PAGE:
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Water Bottle Rocketry
A Basic and Refresher Workshop
for Engineering Design
Purpose & Objectives of this
• Encourage and promote the integration of STEM
standards and concepts into the building and designing
processes of the Water Bottle Rocket
Let’s Focus On
• Explain Guidelines of the competition
• Help you teach your students:
Problems solving skills
How to budget their time
Cooperative behavior
Engineering and design concepts
What is a Water Bottle Rocket?
A water rocket is a type of
model rocket using water (and
pressurized air) to produce the
thrust needed to lift-off. The
pressure vessel (the engine of
the rocket) is usually a used
plastic soft drink bottle. The
water is forced out by a
pressurized gas, typically
compressed air, that produces
thrust and lifts the rocket.
Why use Water Bottle Rockets to
Teach STEM Concepts
attention getter
• Great application & display of scientific concepts
• Teaches students to communicate scientific ideas
(both orally and written)
• Easy way to teach Newton’s laws
Why use Water Bottle Rockets to
Teach STEM Concepts?
• Effective means to foster student collaboration
• Provides opportunity to use scientific tools and
• Awesome way to utilize mathematics to help
achieve goals and outcomes
STEM [ideas] of Water Bottle Rocketry
Technology Engineering Mathematics
Newton’s 3 Laws
Design Processes
Manipulating variables
to Maximize Hang time
Thrust vs. Drag
Material choice
Lift vs. Gravity
Tradeoff Concepts
Square root
Unit conversion
Scientific Inquiry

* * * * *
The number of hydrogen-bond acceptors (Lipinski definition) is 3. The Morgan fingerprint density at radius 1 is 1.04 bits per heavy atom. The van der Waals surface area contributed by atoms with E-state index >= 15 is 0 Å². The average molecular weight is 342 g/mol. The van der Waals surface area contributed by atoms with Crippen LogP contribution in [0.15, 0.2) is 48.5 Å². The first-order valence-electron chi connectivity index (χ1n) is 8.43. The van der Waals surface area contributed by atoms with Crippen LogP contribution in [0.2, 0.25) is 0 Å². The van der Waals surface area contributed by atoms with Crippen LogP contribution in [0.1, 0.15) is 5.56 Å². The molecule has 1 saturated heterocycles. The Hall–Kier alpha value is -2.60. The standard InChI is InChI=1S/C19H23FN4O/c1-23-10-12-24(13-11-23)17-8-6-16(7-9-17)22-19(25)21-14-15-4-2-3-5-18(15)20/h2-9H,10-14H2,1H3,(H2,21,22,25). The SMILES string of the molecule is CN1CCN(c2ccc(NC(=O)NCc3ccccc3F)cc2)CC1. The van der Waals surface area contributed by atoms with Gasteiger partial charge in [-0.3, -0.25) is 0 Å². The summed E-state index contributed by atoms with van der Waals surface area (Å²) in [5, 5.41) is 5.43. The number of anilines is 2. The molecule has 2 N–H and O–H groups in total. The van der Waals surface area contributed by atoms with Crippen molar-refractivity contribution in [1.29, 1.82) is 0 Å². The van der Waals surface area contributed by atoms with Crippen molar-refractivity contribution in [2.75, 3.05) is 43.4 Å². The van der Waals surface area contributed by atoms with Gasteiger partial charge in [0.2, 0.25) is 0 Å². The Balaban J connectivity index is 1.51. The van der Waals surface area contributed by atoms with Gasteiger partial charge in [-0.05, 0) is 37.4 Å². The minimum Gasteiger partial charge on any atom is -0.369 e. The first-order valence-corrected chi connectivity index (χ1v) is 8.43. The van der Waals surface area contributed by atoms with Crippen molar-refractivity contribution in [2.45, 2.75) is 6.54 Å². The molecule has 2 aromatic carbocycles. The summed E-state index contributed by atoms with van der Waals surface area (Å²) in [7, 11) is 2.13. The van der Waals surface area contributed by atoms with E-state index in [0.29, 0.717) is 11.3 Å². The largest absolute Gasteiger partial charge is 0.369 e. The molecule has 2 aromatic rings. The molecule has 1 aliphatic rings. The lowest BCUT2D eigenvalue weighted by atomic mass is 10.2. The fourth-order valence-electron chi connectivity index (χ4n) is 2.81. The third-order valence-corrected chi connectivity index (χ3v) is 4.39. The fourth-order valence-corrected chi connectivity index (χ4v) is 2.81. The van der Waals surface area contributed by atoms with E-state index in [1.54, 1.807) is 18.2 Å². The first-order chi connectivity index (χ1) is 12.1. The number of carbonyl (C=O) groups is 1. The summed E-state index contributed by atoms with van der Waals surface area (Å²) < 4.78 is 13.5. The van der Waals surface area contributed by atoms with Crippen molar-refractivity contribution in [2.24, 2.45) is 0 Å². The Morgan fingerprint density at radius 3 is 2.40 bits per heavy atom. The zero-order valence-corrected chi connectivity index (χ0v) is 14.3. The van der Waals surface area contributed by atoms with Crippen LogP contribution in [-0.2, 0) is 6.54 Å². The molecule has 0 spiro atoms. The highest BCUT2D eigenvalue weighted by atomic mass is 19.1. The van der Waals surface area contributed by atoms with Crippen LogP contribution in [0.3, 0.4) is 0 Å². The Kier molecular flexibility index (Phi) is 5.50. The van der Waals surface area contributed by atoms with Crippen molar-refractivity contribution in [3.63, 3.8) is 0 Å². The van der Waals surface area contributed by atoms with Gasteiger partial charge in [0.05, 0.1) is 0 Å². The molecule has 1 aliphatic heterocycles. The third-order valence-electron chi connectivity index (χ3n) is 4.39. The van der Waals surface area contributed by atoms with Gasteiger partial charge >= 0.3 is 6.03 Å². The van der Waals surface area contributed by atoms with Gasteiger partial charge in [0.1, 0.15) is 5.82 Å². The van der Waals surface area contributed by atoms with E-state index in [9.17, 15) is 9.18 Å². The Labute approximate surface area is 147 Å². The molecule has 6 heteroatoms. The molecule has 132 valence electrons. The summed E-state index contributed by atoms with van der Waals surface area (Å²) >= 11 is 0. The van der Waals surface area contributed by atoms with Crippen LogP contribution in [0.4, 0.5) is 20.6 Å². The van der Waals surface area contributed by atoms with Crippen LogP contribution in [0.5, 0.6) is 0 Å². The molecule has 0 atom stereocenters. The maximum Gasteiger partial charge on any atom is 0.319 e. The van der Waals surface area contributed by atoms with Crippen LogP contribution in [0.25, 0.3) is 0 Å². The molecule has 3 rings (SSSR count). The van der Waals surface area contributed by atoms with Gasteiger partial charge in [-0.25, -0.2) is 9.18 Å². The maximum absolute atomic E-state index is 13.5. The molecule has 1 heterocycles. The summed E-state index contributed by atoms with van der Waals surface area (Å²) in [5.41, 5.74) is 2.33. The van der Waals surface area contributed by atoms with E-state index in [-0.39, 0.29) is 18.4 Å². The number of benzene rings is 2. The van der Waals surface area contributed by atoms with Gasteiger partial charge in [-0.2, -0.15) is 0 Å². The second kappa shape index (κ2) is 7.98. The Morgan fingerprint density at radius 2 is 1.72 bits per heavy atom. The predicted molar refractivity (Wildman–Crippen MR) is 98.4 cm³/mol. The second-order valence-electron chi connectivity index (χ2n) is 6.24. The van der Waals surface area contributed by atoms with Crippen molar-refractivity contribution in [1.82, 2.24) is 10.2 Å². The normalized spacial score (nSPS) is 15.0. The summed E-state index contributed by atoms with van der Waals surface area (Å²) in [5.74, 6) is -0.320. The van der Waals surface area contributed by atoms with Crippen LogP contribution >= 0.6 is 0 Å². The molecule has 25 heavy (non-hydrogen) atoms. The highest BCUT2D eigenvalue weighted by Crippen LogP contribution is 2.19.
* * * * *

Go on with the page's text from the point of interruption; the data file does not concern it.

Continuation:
Center of Mass
Build Techniques
Center of Pressure Wind Resistance
Order of Operation
How are the Rockets Judged ?
• An overall winner will be judged upon the
following criteria (based on 100%).
- Hang Time of Rocket
- Technical Paper
- Patch Design
- Technical Drawing
NOTE: Elementary School is only Judged on:
- Hang Time of Rocket
- Patch Design
Final Hangtime Score Calculation
Hangtime – the time from when the rocket
(pressure chamber) leaves the launce pad until
the time it reaches the ground or strikes an
Max Hangtime – maximum hang time
recorded during the competition
Final Score = Team hangtime X 100
max hangtime
Safety First
The next 4 Slides and 13 bullet points will cover
Water Bottle Rocketry Safety. Why? I’m glad you
asked…! Because water bottle rockets can be
dangerous and can hurt someone if not handled
Fact: A water bottle rocket pressurized
to 60 psi leaves the launcher at 70 MPH…!
Safety Safety Safety…!!!
• Water bottle Rockets and Water Rocket
Launchers are NOT toys; thorough understanding
of their function is required prior to conducting
ANY launch activities
• Extreme caution should be used at ALL times
during launch activities
• Trained Adult supervision is required at ALL
times; Absolutely NO Exceptions
Safety Safety Safety…!!!
• Students and adults should wear safety
goggles/glasses during all launch activities
• NEVER stand directly in front of the launcher at
ANY Time
• NEVER approach a rocket that is under
• No running, horseplay, etc. around launch area
during launch activities. Be attentive at all times.
Safety Safety Safety…!!!
• Use ONLY large open fields for launch…250m
(~825 feet) or MORE of down range distance is
• Rope-off or “clearly mark” launch area
• Always conduct a trial launch at low air
pressure (i.e. 35-40psi) to get an idea of how
far your rockets will travel with respect to a
given launch area
Safety Safety Safety…!!!
• All rockets should be thoroughly inspected
prior to launch
• Do NOT over=pressurize rockets. 80psi MAX
• Always use a CLEAR audible countdown
before EACH launch (5! 4! 3! 2! 1!)
Basic Water Rocketry Concepts
• What is a Rocket?
– A chamber enclosing a gas under pressure
• A basic example is an inflated balloon
– The rubber wall compresses the air inside. Air quickly
escapes from the small opening at one end and the
balloon files in the opposite direction
Newton’s Three Laws
Water Bottle Rockets are governed by
Newton’s Three Laws
1) Objects at rest will remain at rest and objects in